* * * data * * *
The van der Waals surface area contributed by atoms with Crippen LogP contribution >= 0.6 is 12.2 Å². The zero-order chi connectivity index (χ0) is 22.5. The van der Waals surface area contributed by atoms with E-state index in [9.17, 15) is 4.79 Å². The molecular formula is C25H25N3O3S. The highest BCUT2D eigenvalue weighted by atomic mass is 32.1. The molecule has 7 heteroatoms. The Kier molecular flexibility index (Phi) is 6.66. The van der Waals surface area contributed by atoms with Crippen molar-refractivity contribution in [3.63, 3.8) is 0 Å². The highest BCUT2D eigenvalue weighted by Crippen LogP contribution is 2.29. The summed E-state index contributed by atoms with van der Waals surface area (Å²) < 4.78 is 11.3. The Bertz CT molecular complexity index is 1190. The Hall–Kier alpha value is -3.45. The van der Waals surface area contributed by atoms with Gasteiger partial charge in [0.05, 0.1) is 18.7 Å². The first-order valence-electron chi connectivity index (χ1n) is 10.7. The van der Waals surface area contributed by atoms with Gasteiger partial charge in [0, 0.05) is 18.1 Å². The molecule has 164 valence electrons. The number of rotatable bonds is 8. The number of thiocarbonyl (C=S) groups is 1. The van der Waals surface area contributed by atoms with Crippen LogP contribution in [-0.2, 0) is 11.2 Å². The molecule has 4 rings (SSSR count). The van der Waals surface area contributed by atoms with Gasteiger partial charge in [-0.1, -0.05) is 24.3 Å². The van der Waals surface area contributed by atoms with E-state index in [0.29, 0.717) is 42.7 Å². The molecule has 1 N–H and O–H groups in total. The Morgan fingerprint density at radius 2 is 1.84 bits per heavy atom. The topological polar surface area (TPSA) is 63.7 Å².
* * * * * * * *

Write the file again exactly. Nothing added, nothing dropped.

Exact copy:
The van der Waals surface area contributed by atoms with Crippen LogP contribution >= 0.6 is 12.2 Å². The zero-order chi connectivity index (χ0) is 22.5. The van der Waals surface area contributed by atoms with E-state index in [9.17, 15) is 4.79 Å². The molecular formula is C25H25N3O3S. The highest BCUT2D eigenvalue weighted by atomic mass is 32.1. The molecule has 7 heteroatoms. The Kier molecular flexibility index (Phi) is 6.66. The van der Waals surface area contributed by atoms with Crippen molar-refractivity contribution in [3.63, 3.8) is 0 Å². The highest BCUT2D eigenvalue weighted by Crippen LogP contribution is 2.29. The summed E-state index contributed by atoms with van der Waals surface area (Å²) < 4.78 is 11.3. The Bertz CT molecular complexity index is 1190. The Hall–Kier alpha value is -3.45. The van der Waals surface area contributed by atoms with Gasteiger partial charge in [0.05, 0.1) is 18.7 Å². The first-order valence-electron chi connectivity index (χ1n) is 10.7. The van der Waals surface area contributed by atoms with Gasteiger partial charge in [0, 0.05) is 18.1 Å². The molecule has 164 valence electrons. The number of rotatable bonds is 8. The number of thiocarbonyl (C=S) groups is 1. The van der Waals surface area contributed by atoms with Crippen LogP contribution in [-0.2, 0) is 11.2 Å². The molecule has 4 rings (SSSR count). The van der Waals surface area contributed by atoms with Gasteiger partial charge in [-0.1, -0.05) is 24.3 Å². The van der Waals surface area contributed by atoms with E-state index in [0.29, 0.717) is 42.7 Å². The molecule has 1 N–H and O–H groups in total. The Morgan fingerprint density at radius 2 is 1.84 bits per heavy atom. The topological polar surface area (TPSA) is 63.7 Å².